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The Kraken: truth behind the mythos

Updated: Aug 10, 2020

Dive into the deep sea world on a quest to unveil the Kraken

By Harry Holmes

For thousands of years, tales have been told of the fearsome oceanic creatures of the depths, from ancient sea serpents to the Loch Ness monster. It is no wonder that such legends evolved; the oceans are famously inhospitable to humans and, until 1919, we had no idea just how deep they can be.

Over the last century, we have come to learn much about the deep ocean. Primarily, that life there thrives to a considerably greater extent than was expected. The oceans are home to the vast majority of life on Earth, but remain as mysterious to us as Outer Space. It is estimated that 91% of oceanic life has yet to be discovered and classified.

The deep sea can be categorised into several layers, colloquially referred to as the Twilight, Midnight, Abyssal and Hadal zones, reflecting the concentration of light able to permeate. Remarkably, despite incredible hydrostatic pressure and the absence of sunlight, life thrives within the Hadal zone, named after Hades, the Ancient Greek God of the Underworld.

Since the 12th Century, Scandinavian fishermen have told tales of the Kraken, a tentacled creature over a mile long that would emerge from the deep sea to pull sailors from ships, dragging them into the unfathomable depths of the ocean. The Kraken was widely assumed to be a myth, until 1857, when a large squid beak was examined by Danish zoologist, Japetus Steenstrup. With this beak and the discovery of other specimens from the Bahamas, he determined that they belonged to a new species of giant squid, which he named Architeuthis dux, or “Ruling Squid”. This squid may have inspired the fables of the Kraken.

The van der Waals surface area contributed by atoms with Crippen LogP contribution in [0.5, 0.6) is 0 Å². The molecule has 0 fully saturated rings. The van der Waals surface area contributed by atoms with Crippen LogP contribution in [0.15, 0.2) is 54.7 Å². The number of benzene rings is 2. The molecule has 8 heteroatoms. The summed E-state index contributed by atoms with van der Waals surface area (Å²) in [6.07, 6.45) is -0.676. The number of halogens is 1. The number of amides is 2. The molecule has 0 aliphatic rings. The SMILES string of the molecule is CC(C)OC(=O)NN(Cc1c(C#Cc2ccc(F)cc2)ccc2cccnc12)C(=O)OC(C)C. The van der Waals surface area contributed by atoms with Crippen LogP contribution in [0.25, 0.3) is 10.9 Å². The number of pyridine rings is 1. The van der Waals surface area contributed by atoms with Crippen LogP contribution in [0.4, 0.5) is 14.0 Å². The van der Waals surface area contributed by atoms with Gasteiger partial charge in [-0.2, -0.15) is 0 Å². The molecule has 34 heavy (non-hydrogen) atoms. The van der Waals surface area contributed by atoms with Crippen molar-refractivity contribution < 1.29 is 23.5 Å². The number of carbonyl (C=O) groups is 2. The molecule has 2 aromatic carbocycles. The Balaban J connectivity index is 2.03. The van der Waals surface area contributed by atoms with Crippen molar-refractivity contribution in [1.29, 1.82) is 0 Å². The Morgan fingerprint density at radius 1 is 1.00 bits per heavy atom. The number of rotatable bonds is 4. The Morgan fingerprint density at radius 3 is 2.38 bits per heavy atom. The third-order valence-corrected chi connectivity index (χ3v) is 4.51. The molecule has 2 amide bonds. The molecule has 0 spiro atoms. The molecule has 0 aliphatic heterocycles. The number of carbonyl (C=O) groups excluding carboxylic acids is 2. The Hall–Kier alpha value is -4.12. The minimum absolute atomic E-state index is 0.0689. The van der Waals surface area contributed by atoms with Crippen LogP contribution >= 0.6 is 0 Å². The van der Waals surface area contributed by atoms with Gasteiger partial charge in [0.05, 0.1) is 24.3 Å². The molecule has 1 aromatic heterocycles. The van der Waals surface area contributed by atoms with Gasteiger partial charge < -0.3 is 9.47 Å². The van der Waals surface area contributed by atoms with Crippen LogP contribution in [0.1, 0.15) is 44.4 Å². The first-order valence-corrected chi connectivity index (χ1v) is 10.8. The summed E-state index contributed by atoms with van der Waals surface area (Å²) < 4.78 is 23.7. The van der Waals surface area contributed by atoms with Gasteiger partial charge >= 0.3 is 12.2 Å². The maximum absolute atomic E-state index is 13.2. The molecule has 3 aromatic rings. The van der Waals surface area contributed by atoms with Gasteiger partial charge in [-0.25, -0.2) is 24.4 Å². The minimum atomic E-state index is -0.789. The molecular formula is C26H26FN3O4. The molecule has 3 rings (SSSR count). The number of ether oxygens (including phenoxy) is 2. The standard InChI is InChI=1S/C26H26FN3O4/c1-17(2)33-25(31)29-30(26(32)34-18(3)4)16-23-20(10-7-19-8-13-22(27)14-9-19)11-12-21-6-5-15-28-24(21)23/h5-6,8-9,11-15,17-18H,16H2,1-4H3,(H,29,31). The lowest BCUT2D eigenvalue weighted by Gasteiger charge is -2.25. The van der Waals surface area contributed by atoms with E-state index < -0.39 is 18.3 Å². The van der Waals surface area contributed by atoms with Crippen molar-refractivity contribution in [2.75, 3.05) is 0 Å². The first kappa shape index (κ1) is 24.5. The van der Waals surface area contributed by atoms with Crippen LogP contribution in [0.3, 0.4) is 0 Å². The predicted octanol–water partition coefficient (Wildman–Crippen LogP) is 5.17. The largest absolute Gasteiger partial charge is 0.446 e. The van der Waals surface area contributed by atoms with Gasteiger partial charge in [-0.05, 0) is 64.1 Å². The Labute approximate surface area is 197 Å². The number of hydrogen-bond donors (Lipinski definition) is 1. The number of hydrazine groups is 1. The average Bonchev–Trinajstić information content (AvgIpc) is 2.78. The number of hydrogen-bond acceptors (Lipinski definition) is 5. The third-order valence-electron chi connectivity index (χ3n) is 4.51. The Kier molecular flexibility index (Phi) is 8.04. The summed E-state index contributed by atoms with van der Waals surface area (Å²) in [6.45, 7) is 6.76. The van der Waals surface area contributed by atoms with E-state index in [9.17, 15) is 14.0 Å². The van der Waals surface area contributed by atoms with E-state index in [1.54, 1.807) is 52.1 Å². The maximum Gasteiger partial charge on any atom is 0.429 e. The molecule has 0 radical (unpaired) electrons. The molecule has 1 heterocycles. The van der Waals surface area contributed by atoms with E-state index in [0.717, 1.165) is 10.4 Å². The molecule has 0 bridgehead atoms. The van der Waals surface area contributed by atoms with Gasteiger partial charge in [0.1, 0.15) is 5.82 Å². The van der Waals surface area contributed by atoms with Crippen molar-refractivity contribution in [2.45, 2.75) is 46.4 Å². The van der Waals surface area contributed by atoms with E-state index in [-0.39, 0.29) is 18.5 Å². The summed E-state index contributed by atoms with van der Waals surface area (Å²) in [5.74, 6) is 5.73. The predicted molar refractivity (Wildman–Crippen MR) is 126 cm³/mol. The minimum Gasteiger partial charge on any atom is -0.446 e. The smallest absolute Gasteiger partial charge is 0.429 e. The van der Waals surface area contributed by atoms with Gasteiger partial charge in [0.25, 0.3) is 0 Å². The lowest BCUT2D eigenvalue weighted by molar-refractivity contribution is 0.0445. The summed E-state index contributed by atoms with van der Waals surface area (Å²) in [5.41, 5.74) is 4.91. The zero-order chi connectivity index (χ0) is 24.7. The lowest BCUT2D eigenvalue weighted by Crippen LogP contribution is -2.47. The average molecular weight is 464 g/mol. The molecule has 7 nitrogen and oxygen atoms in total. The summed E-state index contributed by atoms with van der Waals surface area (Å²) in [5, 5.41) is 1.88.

Though their existence has been established for over 150 years, very little is known about giant squid and the mysterious deep ocean world they inhabit. They are estimated to grow up to thirteen metres in length, rivalling Scandinavian fisherman boats. As well as a sharp beak, the squid have eight arms with suction cups lined with razor-like spines, and two long tentacles. Should an unfortunate sailor ever get caught in these, they would never escape.

Similarly nightmare-inducing and mysterious, colossal squid (Mesonychoteuthis hamiltoni), are theorised to grow up to twelve metres in length and possess arms lined with hooked suction cups, and tentacles with rotating hooks, allowing them to rip into the flesh of prey and predators. Although shorter in length, the larger body of the colossal squid is more similar to the Kraken than the giant squid.

Reflecting the dangers of the submerged world in which they live, the giant squid and the colossal squid share the title for world’s largest eye, at 27 centimetres in diameter. These are thought to help them evade predation by sperm whales, which dive down into the Twilight Zone to hunt the elusive squid. Despite these Kraken-like features, both giant and colossal squid appear to be passive, scavenging and preying on fish that stray too close, as opposed to the aggressive monsters depicted in folklore. Perhaps one of these squid was spotted centuries ago and the story was embellished, or perhaps we have yet to discover the true Kraken.

The deep sea is expansive, and holds many secrets. Not only could these squid species grow to be larger than we currently estimate, but it would not be absurd to suggest that there is a true Kraken, living deep in the dark underworld of the Hadal zone. Until we explore further, we will never know.

From Issue 17

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